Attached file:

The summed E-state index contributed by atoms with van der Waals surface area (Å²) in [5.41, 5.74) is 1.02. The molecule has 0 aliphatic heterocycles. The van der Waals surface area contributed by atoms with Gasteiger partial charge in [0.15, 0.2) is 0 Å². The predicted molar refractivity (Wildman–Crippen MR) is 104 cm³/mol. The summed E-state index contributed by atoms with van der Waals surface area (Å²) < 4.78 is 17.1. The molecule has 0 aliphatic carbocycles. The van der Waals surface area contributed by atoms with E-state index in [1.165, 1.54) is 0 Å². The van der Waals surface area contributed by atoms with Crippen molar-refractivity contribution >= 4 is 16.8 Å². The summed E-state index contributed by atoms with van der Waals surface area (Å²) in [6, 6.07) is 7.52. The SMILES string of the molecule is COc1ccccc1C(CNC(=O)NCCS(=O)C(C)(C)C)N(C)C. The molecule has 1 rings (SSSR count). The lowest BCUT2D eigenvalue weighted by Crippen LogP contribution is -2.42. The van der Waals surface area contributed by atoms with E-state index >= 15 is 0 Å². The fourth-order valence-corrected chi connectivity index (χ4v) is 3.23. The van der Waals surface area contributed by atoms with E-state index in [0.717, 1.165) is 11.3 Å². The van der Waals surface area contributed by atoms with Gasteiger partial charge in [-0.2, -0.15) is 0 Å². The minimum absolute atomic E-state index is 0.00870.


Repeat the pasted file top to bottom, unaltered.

The summed E-state index contributed by atoms with van der Waals surface area (Å²) in [5.41, 5.74) is 1.02. The molecule has 0 aliphatic heterocycles. The van der Waals surface area contributed by atoms with Gasteiger partial charge in [0.15, 0.2) is 0 Å². The predicted molar refractivity (Wildman–Crippen MR) is 104 cm³/mol. The summed E-state index contributed by atoms with van der Waals surface area (Å²) < 4.78 is 17.1. The molecule has 0 aliphatic carbocycles. The van der Waals surface area contributed by atoms with E-state index in [1.165, 1.54) is 0 Å². The van der Waals surface area contributed by atoms with Crippen molar-refractivity contribution >= 4 is 16.8 Å². The summed E-state index contributed by atoms with van der Waals surface area (Å²) in [6, 6.07) is 7.52. The SMILES string of the molecule is COc1ccccc1C(CNC(=O)NCCS(=O)C(C)(C)C)N(C)C. The molecule has 1 rings (SSSR count). The lowest BCUT2D eigenvalue weighted by Crippen LogP contribution is -2.42. The van der Waals surface area contributed by atoms with E-state index >= 15 is 0 Å². The fourth-order valence-corrected chi connectivity index (χ4v) is 3.23. The van der Waals surface area contributed by atoms with E-state index in [0.717, 1.165) is 11.3 Å². The van der Waals surface area contributed by atoms with Gasteiger partial charge in [-0.2, -0.15) is 0 Å². The minimum absolute atomic E-state index is 0.00870.